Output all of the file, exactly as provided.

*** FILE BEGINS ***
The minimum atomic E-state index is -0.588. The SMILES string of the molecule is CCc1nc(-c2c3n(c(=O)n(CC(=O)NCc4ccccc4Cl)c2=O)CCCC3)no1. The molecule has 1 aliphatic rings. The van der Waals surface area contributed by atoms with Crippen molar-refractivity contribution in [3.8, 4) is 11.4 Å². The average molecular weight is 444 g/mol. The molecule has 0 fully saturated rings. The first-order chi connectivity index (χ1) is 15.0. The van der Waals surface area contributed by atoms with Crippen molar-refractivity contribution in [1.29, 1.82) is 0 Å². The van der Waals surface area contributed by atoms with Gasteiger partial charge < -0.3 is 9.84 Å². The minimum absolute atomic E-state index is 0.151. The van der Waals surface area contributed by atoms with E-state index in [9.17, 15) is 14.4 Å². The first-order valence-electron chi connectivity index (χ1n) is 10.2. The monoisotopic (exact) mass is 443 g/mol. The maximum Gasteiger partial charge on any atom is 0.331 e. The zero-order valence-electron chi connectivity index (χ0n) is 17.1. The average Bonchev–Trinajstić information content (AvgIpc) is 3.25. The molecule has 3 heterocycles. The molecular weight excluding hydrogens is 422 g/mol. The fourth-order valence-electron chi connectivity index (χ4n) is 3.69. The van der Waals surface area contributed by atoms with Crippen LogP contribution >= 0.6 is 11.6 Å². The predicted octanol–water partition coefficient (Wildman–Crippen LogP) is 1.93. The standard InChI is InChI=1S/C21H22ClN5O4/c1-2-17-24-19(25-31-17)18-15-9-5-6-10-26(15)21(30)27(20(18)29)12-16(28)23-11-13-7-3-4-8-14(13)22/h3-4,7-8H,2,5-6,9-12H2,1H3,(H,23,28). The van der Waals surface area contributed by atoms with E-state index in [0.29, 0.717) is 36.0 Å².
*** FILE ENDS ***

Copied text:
The minimum atomic E-state index is -0.588. The SMILES string of the molecule is CCc1nc(-c2c3n(c(=O)n(CC(=O)NCc4ccccc4Cl)c2=O)CCCC3)no1. The molecule has 1 aliphatic rings. The van der Waals surface area contributed by atoms with Crippen molar-refractivity contribution in [3.8, 4) is 11.4 Å². The average molecular weight is 444 g/mol. The molecule has 0 fully saturated rings. The first-order chi connectivity index (χ1) is 15.0. The van der Waals surface area contributed by atoms with Crippen molar-refractivity contribution in [1.29, 1.82) is 0 Å². The van der Waals surface area contributed by atoms with Gasteiger partial charge < -0.3 is 9.84 Å². The minimum absolute atomic E-state index is 0.151. The van der Waals surface area contributed by atoms with E-state index in [9.17, 15) is 14.4 Å². The first-order valence-electron chi connectivity index (χ1n) is 10.2. The monoisotopic (exact) mass is 443 g/mol. The maximum Gasteiger partial charge on any atom is 0.331 e. The zero-order valence-electron chi connectivity index (χ0n) is 17.1. The average Bonchev–Trinajstić information content (AvgIpc) is 3.25. The molecule has 3 heterocycles. The molecular weight excluding hydrogens is 422 g/mol. The fourth-order valence-electron chi connectivity index (χ4n) is 3.69. The van der Waals surface area contributed by atoms with Crippen LogP contribution >= 0.6 is 11.6 Å². The predicted octanol–water partition coefficient (Wildman–Crippen LogP) is 1.93. The standard InChI is InChI=1S/C21H22ClN5O4/c1-2-17-24-19(25-31-17)18-15-9-5-6-10-26(15)21(30)27(20(18)29)12-16(28)23-11-13-7-3-4-8-14(13)22/h3-4,7-8H,2,5-6,9-12H2,1H3,(H,23,28). The van der Waals surface area contributed by atoms with E-state index in [0.29, 0.717) is 36.0 Å².